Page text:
The single-cell analyses allowed researchers to tease apart the characteristics of sub-populations of individual cells within the pancreas at each stage of progression and how their interactions further drive the progression.
“This project required a significant amount of computational innovation, most of it led by Cassandra,” notes Pe’er, who is also a Howard Hughes Medical Institute Investigator and who heads the Computational and Systems Biology Program at the Sloan Kettering Institute.
“We had to invent a number of new methods to answer questions that aren’t typically asked about plasticity, cell-to-cell communication, and tumour progression.”
For example, the team invented a new classification score to measure the plasticity of a cell.
The team also found increased plasticity led to the enhancement of genes related to cell-to-cell communication: like those that encode ligands and receptors.
“Basically, these are genes that enable cells to send and receive signals from its environment and with other cells,” Pe’er says.
“This gives the cell the ability to respond to signals that a normal cell wouldn’t be able to. They also have an enhanced ability to communicate with immune cells, and, as a result, the immune system around these cells starts to change.”
Additionally, the researchers were able to determine that a few sub-populations of cells, some of them quite rare, transform into major hubs of communication, driving a feedback loop that leads to the development and progression of pancreatic cancer.
The study represents the culmination of research initiated by Dr Alonso-Curbelo, who has a long-standing interest in detailing the molecular mechanism by which inflammation promotes cancer initiation.
“This work was a true partnership between experimental science and computational science,” Dr Alonso-Curbelo says.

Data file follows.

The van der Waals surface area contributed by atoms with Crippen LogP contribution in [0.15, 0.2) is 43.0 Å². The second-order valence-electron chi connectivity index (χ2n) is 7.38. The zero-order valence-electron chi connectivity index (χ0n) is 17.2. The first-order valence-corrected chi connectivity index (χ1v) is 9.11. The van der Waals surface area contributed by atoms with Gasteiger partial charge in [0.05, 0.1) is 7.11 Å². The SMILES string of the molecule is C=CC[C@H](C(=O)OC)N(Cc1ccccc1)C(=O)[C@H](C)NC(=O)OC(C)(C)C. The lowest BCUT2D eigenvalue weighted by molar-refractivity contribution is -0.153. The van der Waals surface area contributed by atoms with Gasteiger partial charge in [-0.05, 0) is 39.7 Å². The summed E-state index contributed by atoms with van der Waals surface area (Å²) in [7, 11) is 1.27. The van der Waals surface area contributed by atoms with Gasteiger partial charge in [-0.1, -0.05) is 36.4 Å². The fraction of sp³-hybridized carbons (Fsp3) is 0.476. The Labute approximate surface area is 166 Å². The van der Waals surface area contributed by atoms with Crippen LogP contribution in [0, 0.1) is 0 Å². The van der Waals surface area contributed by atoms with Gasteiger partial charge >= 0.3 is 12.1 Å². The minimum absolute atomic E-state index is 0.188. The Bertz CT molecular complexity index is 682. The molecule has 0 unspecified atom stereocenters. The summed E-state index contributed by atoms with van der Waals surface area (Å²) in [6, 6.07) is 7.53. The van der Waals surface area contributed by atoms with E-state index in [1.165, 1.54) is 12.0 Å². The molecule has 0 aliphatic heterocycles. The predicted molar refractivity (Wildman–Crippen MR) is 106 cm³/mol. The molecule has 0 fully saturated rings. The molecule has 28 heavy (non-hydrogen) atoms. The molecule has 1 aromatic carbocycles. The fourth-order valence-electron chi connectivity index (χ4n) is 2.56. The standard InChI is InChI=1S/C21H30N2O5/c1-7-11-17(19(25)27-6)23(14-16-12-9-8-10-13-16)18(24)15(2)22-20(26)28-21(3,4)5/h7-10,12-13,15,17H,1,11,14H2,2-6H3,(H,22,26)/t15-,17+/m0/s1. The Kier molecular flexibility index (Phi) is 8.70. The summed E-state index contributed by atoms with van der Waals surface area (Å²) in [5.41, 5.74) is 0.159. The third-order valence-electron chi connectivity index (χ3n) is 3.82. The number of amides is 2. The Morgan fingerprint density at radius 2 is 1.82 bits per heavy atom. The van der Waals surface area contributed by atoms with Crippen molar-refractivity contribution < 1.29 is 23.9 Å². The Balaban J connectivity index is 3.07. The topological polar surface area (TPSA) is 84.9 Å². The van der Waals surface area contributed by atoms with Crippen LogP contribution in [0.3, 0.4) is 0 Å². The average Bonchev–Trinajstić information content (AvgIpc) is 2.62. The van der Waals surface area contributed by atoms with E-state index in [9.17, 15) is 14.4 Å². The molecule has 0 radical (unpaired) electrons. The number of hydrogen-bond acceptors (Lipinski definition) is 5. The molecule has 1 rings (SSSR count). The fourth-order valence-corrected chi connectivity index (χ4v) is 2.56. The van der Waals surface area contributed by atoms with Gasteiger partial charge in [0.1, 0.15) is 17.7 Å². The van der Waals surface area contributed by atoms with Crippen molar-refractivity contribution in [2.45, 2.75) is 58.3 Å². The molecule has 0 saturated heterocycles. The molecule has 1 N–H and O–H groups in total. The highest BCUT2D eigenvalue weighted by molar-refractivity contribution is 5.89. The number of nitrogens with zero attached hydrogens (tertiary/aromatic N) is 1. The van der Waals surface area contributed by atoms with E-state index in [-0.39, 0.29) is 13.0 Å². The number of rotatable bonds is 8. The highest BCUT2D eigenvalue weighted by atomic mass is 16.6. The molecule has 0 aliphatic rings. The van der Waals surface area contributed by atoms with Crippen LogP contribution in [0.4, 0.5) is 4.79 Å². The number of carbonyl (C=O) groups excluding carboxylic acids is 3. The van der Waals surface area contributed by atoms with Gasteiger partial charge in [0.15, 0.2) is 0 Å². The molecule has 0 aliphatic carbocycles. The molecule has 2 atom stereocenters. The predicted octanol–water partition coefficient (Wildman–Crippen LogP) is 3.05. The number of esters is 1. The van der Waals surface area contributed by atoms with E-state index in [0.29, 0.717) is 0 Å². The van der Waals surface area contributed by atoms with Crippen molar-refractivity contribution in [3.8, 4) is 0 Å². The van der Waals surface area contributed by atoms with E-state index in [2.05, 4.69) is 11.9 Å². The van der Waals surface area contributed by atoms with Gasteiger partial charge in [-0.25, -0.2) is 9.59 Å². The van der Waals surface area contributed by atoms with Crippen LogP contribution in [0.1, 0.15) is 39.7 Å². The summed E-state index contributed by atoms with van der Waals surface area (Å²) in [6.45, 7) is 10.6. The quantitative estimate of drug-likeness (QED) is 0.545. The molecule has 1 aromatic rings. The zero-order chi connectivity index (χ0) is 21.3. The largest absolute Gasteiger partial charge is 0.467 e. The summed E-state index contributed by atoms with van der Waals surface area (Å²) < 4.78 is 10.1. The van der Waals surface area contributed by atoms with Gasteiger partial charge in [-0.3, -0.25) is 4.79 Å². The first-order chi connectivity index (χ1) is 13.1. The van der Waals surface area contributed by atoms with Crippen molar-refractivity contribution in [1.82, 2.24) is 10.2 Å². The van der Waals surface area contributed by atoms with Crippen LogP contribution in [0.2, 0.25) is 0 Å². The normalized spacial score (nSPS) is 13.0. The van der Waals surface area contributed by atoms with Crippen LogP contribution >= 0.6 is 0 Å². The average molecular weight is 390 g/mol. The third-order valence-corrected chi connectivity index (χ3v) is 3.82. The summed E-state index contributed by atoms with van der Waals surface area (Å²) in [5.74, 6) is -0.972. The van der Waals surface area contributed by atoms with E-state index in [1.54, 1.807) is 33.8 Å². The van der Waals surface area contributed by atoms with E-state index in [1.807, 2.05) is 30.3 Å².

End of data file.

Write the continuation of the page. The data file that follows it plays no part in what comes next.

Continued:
Computational models were validated with follow-up experiments.
“For example, imaging showed us that the populations of cells that computational methods said were talking to each other were significantly closer to each other in the tissue,” Burdziak says.
Through further experiments, the team was able to demonstrate that these conversations drive cancer development.
“We developed new mouse models to specifically block cell-to-cell signalling associated with neoplastic plasticity,” Dr Alonso-Curbelo says.
“These analyses showed that these expansive communication networks direct pancreatic tumour formation in the mice.“
As a whole, the research provides a new, detailed understanding of how cells carrying a mutated copy of the KRAS gene gain plasticity and drive the progression of cancer when subjected to inflammation.
“This provides a roadmap that can help develop strategies to detect or possibly even prevent pancreatic tumours before they reach an incurable stage,” Dr Lowe says.
“And understanding how cell-to-cell communication networks drive the initiation of pancreatic cancer holds promise for the development of therapeutics to block or slow early cancer progression, and even potentially more advanced disease.”
The World Cancer Declaration recognises that to make major reductions in premature deaths, innovative education and training opportunities for healthcare workers in all disciplines of cancer control need to improve significantly.